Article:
[Smt-talk] Classical Form and Recursion

Ildar Khannanov solfeggio7 at yahoo.com
Mon Apr 6 15:36:27 PDT 2009

Dear Fred,
thank you very much for your links and input into this discussion. You have mentioned that the studies oftonal  tension cover music from Bach to Messiaen. I can argue that tension/relaxation can be applied also to earlier and later periods. I have heard many times from my colleauges that tension/relaxation model applies mostly to 19th century music and it does not rise up to the level of Schenkerian abstraction. Or, some say that there was no harmony in the 18th-century music, let alone in the 17th and earlier centuries. What do you think about my idea that tension/relaxation as a category directly relates to harmony in a wider sense and assuch it is universal  and can be attributed to Greek music as well as Bach and Messiaen? 
Ildar Khannanov
Peabody Conservatory

--- On Mon, 4/6/09, Fred Lerdahl <awl1 at columbia.edu> wrote:

From: Fred Lerdahl <awl1 at columbia.edu>
Subject: Re: [Smt-talk] Classical Form and Recursion
To: "smt-talk Talk" <smt-talk at societymusictheory.org>
Date: Monday, April 6, 2009, 12:06 PM

Those interested in empirical results relevant to the perception of hierarchical structures in music might take a look at F. Lerdahl & C. L. Krumhansl (2007), "Modeling Tonal Tension," Music Perception, 24.4, 329-366. This paper submits the tension model in my book Tonal Pitch Space to empirical investigation. Taking music from Bach to Messiaen, we demonstrate that if tension predictions are calculated sequentially, correlations between prediction and data are weak; but if they are done hierarchically, correlations are strong. Thus untrained listeners hear tonal music hierarchically. (This generalization does not hold in highly chromatic passages for which listeners find it difficult to infer a tonal schema.)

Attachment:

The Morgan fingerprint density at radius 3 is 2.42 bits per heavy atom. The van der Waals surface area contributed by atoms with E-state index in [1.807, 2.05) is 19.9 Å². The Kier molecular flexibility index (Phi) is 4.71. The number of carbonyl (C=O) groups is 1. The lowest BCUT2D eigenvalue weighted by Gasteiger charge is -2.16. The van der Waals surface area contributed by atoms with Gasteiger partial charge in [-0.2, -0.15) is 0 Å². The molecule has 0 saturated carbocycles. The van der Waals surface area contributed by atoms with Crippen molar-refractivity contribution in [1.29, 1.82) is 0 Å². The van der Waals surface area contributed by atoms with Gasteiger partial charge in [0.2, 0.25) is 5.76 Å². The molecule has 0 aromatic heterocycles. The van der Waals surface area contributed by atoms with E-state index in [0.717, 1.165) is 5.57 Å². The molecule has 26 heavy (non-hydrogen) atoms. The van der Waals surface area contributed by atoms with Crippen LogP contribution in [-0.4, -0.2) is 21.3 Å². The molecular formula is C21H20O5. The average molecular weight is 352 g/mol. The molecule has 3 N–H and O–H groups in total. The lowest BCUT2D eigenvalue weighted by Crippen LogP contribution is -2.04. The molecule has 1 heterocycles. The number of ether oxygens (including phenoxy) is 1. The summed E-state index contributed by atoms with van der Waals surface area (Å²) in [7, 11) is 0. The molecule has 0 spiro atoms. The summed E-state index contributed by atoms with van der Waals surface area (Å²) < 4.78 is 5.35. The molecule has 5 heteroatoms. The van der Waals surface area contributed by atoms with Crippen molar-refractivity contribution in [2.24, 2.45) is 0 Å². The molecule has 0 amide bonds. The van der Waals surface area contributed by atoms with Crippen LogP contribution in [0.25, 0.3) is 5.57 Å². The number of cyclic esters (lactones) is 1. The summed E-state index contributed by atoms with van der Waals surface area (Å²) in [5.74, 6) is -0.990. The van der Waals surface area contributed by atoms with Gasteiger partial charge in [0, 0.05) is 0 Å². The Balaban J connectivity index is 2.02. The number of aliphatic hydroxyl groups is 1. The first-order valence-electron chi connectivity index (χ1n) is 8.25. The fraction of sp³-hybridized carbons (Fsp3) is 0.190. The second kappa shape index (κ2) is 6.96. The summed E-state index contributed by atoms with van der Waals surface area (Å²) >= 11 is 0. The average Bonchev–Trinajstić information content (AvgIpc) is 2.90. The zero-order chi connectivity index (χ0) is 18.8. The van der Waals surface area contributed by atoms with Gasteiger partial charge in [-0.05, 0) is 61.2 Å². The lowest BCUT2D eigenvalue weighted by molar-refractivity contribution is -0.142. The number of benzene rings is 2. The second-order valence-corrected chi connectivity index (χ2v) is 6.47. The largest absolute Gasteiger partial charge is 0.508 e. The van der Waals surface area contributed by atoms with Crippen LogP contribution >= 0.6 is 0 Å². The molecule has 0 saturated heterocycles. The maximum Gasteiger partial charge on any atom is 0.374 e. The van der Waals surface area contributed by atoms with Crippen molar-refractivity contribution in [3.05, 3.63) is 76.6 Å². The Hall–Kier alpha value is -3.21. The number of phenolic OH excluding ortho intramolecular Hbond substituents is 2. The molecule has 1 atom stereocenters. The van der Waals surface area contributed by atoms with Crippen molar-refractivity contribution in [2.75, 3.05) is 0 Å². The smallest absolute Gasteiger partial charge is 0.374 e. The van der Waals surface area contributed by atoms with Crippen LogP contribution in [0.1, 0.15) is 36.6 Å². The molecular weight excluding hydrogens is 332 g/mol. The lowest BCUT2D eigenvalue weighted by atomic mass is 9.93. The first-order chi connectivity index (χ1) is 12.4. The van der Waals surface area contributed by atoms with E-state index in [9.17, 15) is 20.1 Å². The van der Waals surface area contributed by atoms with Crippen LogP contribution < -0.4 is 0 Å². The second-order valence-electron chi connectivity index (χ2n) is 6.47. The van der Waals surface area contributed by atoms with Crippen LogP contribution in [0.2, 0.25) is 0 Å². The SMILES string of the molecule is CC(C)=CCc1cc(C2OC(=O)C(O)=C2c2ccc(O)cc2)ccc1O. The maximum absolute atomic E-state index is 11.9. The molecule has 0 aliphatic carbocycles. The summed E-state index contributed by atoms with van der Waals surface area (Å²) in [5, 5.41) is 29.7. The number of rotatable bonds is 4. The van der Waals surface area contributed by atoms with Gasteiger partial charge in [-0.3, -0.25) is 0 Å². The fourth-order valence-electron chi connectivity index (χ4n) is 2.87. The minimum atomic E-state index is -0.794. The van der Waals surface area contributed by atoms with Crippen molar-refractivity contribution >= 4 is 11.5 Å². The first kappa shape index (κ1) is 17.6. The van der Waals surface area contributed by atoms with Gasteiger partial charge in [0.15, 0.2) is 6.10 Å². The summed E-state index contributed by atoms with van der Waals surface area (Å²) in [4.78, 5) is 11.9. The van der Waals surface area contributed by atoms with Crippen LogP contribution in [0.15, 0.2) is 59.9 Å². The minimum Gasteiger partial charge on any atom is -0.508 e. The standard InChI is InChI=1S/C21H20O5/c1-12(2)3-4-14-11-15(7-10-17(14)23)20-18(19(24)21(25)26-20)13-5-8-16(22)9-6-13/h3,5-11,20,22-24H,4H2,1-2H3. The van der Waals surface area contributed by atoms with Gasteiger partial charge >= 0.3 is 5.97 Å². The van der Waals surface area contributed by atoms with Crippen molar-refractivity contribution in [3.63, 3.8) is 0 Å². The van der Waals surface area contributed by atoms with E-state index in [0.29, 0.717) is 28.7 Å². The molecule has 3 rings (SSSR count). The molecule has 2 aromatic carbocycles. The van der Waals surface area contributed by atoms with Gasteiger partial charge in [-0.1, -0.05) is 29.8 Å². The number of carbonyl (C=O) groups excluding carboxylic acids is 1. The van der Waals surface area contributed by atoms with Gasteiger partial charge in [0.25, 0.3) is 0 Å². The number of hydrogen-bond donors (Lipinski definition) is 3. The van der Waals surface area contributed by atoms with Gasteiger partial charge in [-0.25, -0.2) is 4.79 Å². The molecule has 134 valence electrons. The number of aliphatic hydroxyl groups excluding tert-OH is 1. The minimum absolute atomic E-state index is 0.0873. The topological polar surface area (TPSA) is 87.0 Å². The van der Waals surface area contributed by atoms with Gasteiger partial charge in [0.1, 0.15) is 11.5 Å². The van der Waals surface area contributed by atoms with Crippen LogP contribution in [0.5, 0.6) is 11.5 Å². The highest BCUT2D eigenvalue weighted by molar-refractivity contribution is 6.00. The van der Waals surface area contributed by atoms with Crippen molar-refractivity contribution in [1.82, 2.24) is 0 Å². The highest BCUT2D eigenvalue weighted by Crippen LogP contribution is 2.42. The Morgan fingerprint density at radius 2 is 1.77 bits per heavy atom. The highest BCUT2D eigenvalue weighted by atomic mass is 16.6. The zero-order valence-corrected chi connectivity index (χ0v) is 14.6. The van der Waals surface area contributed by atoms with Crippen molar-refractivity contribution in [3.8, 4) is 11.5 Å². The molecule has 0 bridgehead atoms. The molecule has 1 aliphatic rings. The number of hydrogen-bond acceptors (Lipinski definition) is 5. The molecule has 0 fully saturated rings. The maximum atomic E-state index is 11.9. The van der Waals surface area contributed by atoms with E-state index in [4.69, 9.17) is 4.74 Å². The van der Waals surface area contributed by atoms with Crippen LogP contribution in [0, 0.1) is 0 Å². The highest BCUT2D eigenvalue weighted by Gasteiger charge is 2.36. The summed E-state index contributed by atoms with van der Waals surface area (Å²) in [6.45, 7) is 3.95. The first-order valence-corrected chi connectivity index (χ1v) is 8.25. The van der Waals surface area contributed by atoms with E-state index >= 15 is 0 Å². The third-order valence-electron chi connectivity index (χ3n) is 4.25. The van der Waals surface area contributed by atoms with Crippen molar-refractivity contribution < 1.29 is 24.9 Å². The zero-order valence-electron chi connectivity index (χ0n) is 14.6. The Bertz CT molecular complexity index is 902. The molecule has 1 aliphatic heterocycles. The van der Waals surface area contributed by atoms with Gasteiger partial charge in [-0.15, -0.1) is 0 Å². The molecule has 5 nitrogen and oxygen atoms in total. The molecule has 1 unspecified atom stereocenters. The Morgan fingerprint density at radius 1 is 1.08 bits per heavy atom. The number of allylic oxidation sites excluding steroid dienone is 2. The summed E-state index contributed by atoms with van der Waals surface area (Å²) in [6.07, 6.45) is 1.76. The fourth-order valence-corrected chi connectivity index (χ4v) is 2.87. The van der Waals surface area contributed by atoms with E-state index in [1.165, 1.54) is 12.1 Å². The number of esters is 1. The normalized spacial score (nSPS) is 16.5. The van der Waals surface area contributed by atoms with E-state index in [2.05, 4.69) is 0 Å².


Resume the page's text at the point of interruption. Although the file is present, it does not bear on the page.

Another way to articulate this result is to say that, just as many aspects of human behavior are unconscious, listeners do not directly perceive hierarchy in music; rather, they experience hierarchy as waves of tension and relaxation. Our tension method circumvents methodological difficulties in previous attempts to test hierarchical perception, such as Dibben's "foil" approach in the 1990s. Our musical examples do not exceed 50 events, however. Once the tension model is implemented computationally, it will be easier to address tension and hierarchy in longer pieces. We have already shown that the perception of hierarchical structures goes deeper in music than what is usually supposed for language. But some of the very embedded structures postulated in Schenker (and in GTTM) are surely difficult to perceive without special training. Behind this question lies not only the hoary distinction between competence and performance but also the issue of artistic
 compared to everyday response. I doubt that the average person on the street would find it easy to parse complex sentences in Proust or Mann.

The related issue of recursion is fraught partly because the term is used in different ways. Sometimes it is intended just to mean hierarchy, but more correctly it means self-embedded structures. Music manifests recursion, not only in pitch structure but also in grouping and metrical structures. The issue of recursion would not be of particular interest except for the high-profile and controversial paper by Hauser, Chomsky, & Fitch in 2002 (Science, 298, 1569-1579) in which they claim that the distinguishing feature of the narrow faculty of language (i.e., not possessed by other faculties) is recursion. This untenable claim arose out of Chomsky's recent "minimalist" theory of syntax.

Fred Lerdahl
Columbia University
awl1 at columbia.edu

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